[Chemists] Changing from Triethanolamine to Potassium Hydroxide for pH neutralizer

I am converting over from using Triethanolamine to Potassium Hydroxide, since Potassium Hydroxide is quite stronger than Triethanolamine, is there a way I can make a determination on how much Potassium Hydroxide to add to water (10% Potassium Hydroxide/90% Water), to get the equivalent amount of Triethanolamine. I dont know how much stronger for example 200 mL of TEA is to say a 20 mL solution of 10%/90% Potassium Hydroxide as there its more Hydroxide Ions in the Potassium Hydroxide?

Comments

  • chemicalmattchemicalmatt Member, Professional Chemist
    @sean9980
    I've used the standard commercial grade KOH which is 40% active solution at 1.4:1 (Synthalen K or Carbopol 940), at nearly a 1;1 replacement with TEA 99%. You may do the algebra and figure from there.  You may also sub with Trolamine 40% (still good & still legal) at 3.2:1 ratio. Trolamine is  the best to use when neutralizing carbomers within a cream or lotion or shave cream.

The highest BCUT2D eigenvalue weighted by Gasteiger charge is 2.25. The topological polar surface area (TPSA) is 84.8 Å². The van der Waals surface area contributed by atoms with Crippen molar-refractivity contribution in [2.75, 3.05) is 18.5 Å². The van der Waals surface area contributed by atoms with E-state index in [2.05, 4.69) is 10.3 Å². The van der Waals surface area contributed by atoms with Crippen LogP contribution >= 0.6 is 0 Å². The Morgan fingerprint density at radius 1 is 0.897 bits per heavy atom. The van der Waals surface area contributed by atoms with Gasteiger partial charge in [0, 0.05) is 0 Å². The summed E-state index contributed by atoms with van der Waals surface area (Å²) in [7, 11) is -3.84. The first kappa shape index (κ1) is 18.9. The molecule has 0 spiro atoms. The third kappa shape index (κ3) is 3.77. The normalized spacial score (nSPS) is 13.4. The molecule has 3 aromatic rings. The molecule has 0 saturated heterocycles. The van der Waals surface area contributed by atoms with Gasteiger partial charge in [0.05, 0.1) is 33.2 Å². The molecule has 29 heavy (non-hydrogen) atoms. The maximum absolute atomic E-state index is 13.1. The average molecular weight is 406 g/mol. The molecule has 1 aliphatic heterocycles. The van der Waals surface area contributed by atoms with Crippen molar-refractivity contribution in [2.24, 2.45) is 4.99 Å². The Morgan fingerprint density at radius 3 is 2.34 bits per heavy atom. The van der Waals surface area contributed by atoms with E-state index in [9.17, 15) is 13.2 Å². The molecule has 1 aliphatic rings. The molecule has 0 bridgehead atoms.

• sean9980sean9980 Member
    edited December 2020
    @chemicalmatt

    Alright so what your saying is you have 40% KOH/60% Water, and then your using it a ratio of 1.4g (solution) per 1g of carbomer? I guess that really depends on what else is in the product too that may be affecting the pH. But in my head that just seems strong.

    (6.24) pKb value of Triethanolamine
    (0.5) pKb value of KOH
    https://www.aatbio.com/data-sets/pka-and-pkb-reference-table

    Is there a way I can determine the pKb of a 40% Solutiuon? Does that even make sense?
  • My goal is to dillute the potassium hydroxide enough so that basically I can add the same amount of KOH sol. as I did TEA sol, which was around 200mL for my given product
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